Last Night: Tokyo Police Club At Warehouse Live
In case you haven't noticed, it's freezing outside. And if you're from Houston, like Aftermath, you're not accustomed to it, nor do you ever know how to dress for it. So when Aftermath walked into Warehouse Live Thursday night and heard the familiar sounds of Roky Moon & BOLT!'s "Hot Saturday Night," we smiled at the thought of a warm Houston evening, the kind that people usually grumble about when the humidity index is high. We say usually, because compared to a windy, 25 degree evening, it sounds like paradise.
As if we were sitting in front of a fire, Roky Moon's music kept at least 100 fans warm as the evening began. They kept it short and sweet - the set only lasted about 30 minutes - and by the end, nearly the entire crowd was cheering and applauding. Aftermath has a hunch they made more than a few new fans.
Shortly after Roky Moon finished, Someone Still Loves You Boris Yeltsin took the stage and couldn't have looked happier or been more enthusiastic. Could it have had something do with the fact that their recently-released album, Let It Sway, was produced by Chris Walla of Death Cab for Cutie?
Perestroika Lives: Someone Still Loves You Boris Yeltsin
Well, let's look at the facts: since then, Yeltsin has been on the cover of the College Music Journal and featured in an issue of Rolling Stone. Yeah... that just might have had something to do with it.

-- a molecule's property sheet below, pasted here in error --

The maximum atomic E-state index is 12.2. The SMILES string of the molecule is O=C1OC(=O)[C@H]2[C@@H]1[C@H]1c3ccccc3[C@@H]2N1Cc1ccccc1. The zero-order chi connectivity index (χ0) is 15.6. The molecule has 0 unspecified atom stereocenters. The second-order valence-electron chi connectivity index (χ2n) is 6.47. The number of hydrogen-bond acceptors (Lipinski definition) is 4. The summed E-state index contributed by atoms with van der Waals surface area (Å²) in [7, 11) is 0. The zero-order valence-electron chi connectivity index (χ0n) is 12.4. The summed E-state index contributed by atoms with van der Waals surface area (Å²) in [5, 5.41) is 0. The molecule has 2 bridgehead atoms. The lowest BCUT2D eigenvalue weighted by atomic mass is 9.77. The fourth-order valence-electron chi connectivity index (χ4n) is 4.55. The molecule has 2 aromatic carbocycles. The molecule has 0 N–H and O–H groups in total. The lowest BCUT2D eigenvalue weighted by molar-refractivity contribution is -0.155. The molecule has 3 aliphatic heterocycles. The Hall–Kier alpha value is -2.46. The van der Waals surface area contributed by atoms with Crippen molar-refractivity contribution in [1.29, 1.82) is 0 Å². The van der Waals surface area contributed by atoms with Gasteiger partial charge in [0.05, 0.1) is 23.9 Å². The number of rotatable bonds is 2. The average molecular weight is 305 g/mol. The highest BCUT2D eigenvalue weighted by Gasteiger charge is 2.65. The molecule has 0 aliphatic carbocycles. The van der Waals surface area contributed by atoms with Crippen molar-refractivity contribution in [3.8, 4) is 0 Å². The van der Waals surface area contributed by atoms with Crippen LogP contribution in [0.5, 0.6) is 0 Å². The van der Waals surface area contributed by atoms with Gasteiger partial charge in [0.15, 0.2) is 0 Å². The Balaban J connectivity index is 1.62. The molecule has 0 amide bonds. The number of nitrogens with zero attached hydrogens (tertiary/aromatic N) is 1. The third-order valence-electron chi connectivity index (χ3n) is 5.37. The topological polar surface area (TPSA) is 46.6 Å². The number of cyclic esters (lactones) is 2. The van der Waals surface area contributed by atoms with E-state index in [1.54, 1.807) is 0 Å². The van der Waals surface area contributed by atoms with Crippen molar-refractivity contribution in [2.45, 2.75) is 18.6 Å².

It's fun to watch performers enjoy their own music and appreciate their fans so much. These guys looked like they were playing their first show ever in front of a live audience; not because the performance was amateur, but because the group was all smiles and high-energy for the entire show, and it look like they may have been having just as much fun as we were.
Halfway through the set, vocalist Philip Dickey took off his guitar and went to sit down behind the drum kit. Percussionist Jonathan James rose from his seat and picked up a bass guitar, while bassist John Robert Cardwell took Dickey's guitar and previous spot in the front of the stage. Cardwell was the band's front man for the rest of the show.
The ability of Yeltsin's members to play musical chairs with their instruments wasn't lost on the crowd, especially not an avid female fan in the front, to whom the band dedicated a few songs as a token of appreciation for her enthusiasm. Thirty minutes passed, and the they left the stage, but not before thanking the crowd and expressing their hope to visit Houston again soon.